El Peligro del Mercado Secundario



Peligros del Mercado Secundario

Este tema se ha discutido antes en este foro, por esa razón  es bueno comparar y ver otras opiniones, especialmente para los artistas jovenes. En la isla se tiene la creencia que vender arte desde el baúl de un auto o de un closet, en un taller de enmarcados o en un almacen en Plaza las Américas y, recibir un descuento en una obra comprada fuera de la exposición oficial es un gran deal. No lo es. 

Los artistas son los que se afectan, muchas veces ni se enteran que su obra esta acaparando el mercado, cayendo en manos de coleccionistas de segunda, salones de belleza, tiendas de pinturas y restaurantes. Lo que provoca que el valor de su obra baje dramáticamente. Otros artistas caen en trampas y trucos, produciendo mucha obra por una mensualidad ridicula ($2,000) mientras los "dealers" re-venden esa obra (que consiguieron barata) por el doble. De esa re-venta el artista recibe nada. Recuerden una sola pintura obra de un artista novel se puede vender en $2,000. Hagan el cálculo. Un artista debe ser selectivo y celoso con sus compradores. No se supone que toda la isla tenga sus obras.

Aquí los dejo con Ed Winkleman:


The Dangers of the Secondary Market for Living Artists

Can anyone explain to me why the gallerist should get first pick to buy back an artist's work before it goes to the secondary market?

I'd like to address the essence of that question, but to do so think it behooves us to re-frame it ever so slightly to read "Can anyone explain to me why someone who has the artist's best interests at heart should get first pick to buy back an artist's work before it goes to the secondary market?" (Instances where it's questionable whether a gallerist truly does have the artist's best interest at heart are another matter altogether in my mind so I'll leave that for another thread.)

In other words, what does a gallerist try to do by having input into how their artists' works enter the secondary market (in addition to making money, that is)? Three main things:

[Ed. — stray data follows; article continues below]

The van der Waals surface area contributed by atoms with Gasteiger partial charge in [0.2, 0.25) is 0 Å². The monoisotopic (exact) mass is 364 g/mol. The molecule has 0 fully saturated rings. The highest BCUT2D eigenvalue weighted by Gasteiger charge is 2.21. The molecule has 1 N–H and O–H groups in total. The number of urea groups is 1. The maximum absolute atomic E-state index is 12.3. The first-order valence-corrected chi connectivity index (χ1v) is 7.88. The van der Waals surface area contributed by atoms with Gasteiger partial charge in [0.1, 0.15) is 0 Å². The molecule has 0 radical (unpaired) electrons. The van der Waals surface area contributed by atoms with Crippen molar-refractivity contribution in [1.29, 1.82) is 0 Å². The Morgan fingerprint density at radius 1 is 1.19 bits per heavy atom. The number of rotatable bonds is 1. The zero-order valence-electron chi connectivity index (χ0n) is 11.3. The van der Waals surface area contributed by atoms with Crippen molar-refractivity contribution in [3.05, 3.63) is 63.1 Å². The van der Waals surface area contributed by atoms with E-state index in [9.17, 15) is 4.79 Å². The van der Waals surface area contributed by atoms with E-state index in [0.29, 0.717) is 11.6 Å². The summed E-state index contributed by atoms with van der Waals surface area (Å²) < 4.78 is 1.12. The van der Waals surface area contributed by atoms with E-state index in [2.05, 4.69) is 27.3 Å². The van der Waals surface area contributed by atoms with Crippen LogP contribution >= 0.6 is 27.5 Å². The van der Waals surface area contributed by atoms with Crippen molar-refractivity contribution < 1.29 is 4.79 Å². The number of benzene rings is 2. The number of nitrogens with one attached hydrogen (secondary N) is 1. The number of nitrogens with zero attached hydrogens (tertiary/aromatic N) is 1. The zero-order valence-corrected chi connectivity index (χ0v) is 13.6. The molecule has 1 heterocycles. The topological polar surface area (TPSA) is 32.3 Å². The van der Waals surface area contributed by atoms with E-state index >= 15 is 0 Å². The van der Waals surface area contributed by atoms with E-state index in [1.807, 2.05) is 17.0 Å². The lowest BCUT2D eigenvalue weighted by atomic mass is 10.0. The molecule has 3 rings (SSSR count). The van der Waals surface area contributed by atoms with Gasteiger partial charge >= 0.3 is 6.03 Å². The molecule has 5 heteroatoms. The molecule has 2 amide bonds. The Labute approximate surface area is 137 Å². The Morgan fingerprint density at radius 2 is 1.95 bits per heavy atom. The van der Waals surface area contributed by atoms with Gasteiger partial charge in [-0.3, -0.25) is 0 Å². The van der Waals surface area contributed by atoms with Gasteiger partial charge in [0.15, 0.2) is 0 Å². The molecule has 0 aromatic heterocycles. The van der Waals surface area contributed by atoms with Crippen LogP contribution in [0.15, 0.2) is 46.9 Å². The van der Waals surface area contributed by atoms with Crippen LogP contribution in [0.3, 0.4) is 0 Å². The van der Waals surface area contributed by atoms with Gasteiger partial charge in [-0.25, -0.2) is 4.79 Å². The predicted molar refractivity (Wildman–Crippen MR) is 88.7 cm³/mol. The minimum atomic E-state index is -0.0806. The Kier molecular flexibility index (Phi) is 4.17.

This doesn't apply to all gallerists, but more and more of us are sharing the profits of resales that we handle with our artists as standard practice.

Any good dealer will be trying to ensure their artist's prices remain healthy (i.e., don't skyrocket prematurely or go on public record as having tanked).

Do damage control if the work performs poorly on the secondary market.

1. I attended a panel discussion a while back with three high-powered Chelsea dealers who were sharing their experiences with a group of us younger galleries. One of the established dealers surprised me by announcing she shares a percentage of every resale that goes through her space with her artists. There are many reasons that makes good business sense to me, none the least of which it helps you retain said artists, but also because by giving the artist an interest in how sold work appreciates, the gallery, the collector, and the artist will all be invested in seeing that work appreciate. Consider the case of Richard Prince, who famously renounced his earlier artwork. He might not have done so as quickly were there additional profits for him to be made from their resale (which is an argument for resale rights in general, I realize, but also for resale through a gallery that does this now).